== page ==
My solution is as follows: At every step I consider all the 6 permutations of the 3 pieces (or fewer if some of the 3 pieces are identical) and use beam search in order to find the best sequence of moves. I can use different beam widths for each piece (e.g. a larger width for the 1st piece and a smaller width for the last one). The scoring function for evaluating the boards considers several features:

number of “corners” (i.e. points in between grid cells which have an odd number of occupied cells around them, or two diagonallyopposite occupied cells)  this is somewhat similar to @anta0’s 2x2 patterns, except that I add all the corners together and assign the same weight to all of them

an approximation of the number of 3x3 pieces which I can place on the board: for every row R I consider all the maximal Ks such that a 3xK empty rectangle exists on the board, having R as its top row: for each such K I count K/3 such pieces (they may overlap with pieces counted on other rows, but that’s fine)

the number of 5x1 and 1x5 pieces which I can place on the board

the number of occupied cells on the board
I combine these features linearly (each has different weights). Plus, if there are too few 5x1 or 1x5 pieces or too few 3x3 pieces, I apply some penalties (this essentially increases the weight of the first such pieces). And the same for the number of occupied cells. Up to a threshold I use a weight, above it I use a higher weight. However, I chose the weights manually. I wanted to choose them automatically, but I was worried that they wouldn’t necessarily lead to the best solutions on the official test cases because of the small number of test cases and of the unknown probability distribution of the pieces.
When placing the next piece I consider only valid positions which also “touch” the edges of the board or other pieces.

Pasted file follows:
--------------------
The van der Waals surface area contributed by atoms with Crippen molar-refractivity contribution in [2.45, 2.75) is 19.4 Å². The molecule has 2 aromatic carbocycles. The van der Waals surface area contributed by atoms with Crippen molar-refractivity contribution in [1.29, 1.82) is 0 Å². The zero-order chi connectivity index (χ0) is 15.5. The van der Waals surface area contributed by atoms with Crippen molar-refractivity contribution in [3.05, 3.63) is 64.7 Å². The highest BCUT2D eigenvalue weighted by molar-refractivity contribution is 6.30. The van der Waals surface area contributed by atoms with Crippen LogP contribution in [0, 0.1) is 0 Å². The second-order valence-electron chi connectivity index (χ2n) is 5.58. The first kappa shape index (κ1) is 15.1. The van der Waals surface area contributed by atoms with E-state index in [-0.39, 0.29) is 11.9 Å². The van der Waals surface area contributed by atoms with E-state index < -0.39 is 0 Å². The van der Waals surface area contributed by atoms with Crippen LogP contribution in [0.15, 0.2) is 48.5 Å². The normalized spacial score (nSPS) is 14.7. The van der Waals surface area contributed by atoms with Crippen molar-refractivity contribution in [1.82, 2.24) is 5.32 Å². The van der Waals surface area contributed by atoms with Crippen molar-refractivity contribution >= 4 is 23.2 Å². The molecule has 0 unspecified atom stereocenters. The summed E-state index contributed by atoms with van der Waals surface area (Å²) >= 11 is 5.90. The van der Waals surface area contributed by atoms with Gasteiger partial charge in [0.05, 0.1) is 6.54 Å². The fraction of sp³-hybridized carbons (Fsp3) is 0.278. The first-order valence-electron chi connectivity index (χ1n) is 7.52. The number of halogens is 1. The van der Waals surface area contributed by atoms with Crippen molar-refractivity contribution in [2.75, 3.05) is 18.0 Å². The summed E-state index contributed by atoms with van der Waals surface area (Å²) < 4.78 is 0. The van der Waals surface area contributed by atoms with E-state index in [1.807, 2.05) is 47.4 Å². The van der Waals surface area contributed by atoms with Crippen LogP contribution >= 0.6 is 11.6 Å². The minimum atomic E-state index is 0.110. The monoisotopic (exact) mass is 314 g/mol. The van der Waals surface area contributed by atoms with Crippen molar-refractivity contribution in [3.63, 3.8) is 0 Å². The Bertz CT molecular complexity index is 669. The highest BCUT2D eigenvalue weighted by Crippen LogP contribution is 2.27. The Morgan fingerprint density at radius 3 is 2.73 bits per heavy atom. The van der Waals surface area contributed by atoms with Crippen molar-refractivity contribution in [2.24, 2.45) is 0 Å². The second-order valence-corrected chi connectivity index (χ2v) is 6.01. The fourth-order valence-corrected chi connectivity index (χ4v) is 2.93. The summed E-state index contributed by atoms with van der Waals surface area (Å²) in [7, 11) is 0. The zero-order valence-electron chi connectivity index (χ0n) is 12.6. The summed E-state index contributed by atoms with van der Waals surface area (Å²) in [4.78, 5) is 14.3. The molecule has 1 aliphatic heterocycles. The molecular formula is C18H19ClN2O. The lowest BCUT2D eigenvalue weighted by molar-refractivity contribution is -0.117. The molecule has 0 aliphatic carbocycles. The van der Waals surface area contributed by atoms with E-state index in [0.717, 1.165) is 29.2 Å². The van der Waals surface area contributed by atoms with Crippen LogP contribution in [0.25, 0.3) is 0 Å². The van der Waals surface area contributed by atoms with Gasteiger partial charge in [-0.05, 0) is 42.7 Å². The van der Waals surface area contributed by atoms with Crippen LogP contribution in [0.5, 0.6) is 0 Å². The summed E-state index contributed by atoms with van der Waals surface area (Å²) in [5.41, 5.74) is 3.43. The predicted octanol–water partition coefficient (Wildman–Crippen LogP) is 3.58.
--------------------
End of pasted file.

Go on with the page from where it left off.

This solution is not bad by itself, but a simple addition gave it a significant boost (on average). For each permutation of pieces I also simulate the addition of a 4th piece, of type 3x3. So I essentially pick the sequence of moves which leads to the best score after placing, in addition, also a 3x3 piece after them (if placing such a piece is possible).
Some issues that I had with this solution:

even with large beam widths, it’s not always capable of doing all the 50000 moves (it gets stuck at various points along the way)  e.g. with some beam widths of (10, 5, 3, 1) (which are already too large to execute all the moves in time), I could get 20% of the test cases running to 50000 moves, but only ~23000 moves (until stuck) on average

with large beam widths it is too slow so it will not do 50000 moves because of the strict time limit

with very small beam widths (<= 2) the solution is very bad (it gets stuck quickly, so it doesn’t execute too many moves)

with “reasonable” beam widths the scores have a huge variance (from executing the full 50000 moves to executing only 10002000)